The book is designed for “students, political technologists, state security services and civil servants” – a kind of user’s manual for junior information warriors, he writes for The Guardian:

The 495-page encyclopedia contained an introduction to information-psychological war, a glossary of key terms and detailed flowcharts describing the methods and strategies of defensive and offensive operations, including “operational deception” (maskirovka), “programmatical-mathematical influence”, “disinformation”, “imitation”, and “TV and radio broadcasting”. In “normal war” the encyclopedia explains, “victory is a case of yes or no; in information war it can be partial. Several rivals can fight over certain themes within a person’s consciousness.”

I had always imagined the phrase “information war” to refer to some sort of geopolitical debate, with Russian propagandists on one side and western propagandists on the other, both trying to convince everyone in the middle that their side was right. But the encyclopedia suggested something more expansive: information war was less about methods of persuasion and more about “influencing social relations” and “control over the sources of strategic reserves”. Invisible weapons acting like radiation to override biological responses and seize strategic reserves? The text seemed more like garbled science fiction than a guide for students and civil servants.

russia info warfareThe mindset that the Kremlin’s information warfare seems intended to encourage is well-suited to European citizens at this particular moment, Pomerantsev adds:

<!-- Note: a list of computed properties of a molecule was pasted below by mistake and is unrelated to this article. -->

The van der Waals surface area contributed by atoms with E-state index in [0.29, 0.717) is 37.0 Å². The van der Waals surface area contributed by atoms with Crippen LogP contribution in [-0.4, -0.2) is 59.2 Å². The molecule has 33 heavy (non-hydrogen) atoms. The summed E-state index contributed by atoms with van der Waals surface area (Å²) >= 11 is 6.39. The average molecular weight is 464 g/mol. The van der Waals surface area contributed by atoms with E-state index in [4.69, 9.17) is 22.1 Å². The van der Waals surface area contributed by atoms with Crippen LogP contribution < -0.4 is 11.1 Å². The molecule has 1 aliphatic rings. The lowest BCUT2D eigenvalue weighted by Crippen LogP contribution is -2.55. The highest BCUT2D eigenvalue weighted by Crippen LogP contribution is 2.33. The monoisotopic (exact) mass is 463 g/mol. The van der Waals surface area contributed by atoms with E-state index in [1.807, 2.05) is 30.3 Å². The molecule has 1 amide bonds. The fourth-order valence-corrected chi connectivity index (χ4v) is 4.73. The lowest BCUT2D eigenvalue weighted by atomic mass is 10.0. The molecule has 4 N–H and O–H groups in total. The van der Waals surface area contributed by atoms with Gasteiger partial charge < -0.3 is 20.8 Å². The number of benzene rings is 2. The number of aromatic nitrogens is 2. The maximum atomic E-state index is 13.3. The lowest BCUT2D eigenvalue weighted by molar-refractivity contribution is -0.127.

In a recent paper called “The Conspiratorial Mindset in an Age of Transition”, which looked at the proliferation of conspiracy theories in France, Hungary and Slovakia, a team of researchers from European thinktanks concluded that the “current period of transition in Europe has resulted in increased uncertainty about collective identities and a perceived loss of control. These are in turn the ideal conditions for the proliferation of conspiracy.” Conspiratorial inclinations are especially rife among supporters of rightwing nationalist and populist parties, such as the Front National in France or Jobbik in Hungary – which support, and are supported by, Moscow…. Some 20% of the members of the European parliament now belong to parties – largely on the far right – sympathetic to Moscow.

The significance of these parties has grown in tandem with the decline of trust in national governments. At moments of financial and geopolitical uncertainty, people turn to outlandish theories to explain crises. Was this the “invisible radiation” that the Russian information-psychological war encyclopedia had referred to? Once the idea of rational discourse has been undermined, spectacle is all that remains. The side that tells better stories, and does so more aggressively – unencumbered by scrupulousness about their verifiability – will edge out someone trying to methodically “prove” a fact.


Russia’s fast-moving information war represents a new kind of challenge for Europe and the United States. It is a conflict fought with individual bytes of information instead of bullets. The western, democratic societies which are the targets of Russia’s information war are woefully unprepared to defend against it. As NATO Commander General Philip Breedlove has said, it is “the most amazing information warfare blitzkrieg we have ever seen in the history of information warfare.” Worse yet, Russia is winning the fight. How is Russia using this new style of warfare against the West; who are the targets; and what can Europe and the United States do to defeat it? 

Winning Without Bullets:

Russia’s Information Warfare

A Roundtable Discussion with

Peter Pomerantsev

Senior Fellow

The Legatum Institute

 Marcin Zaborowski


Polish Institute of International Affairs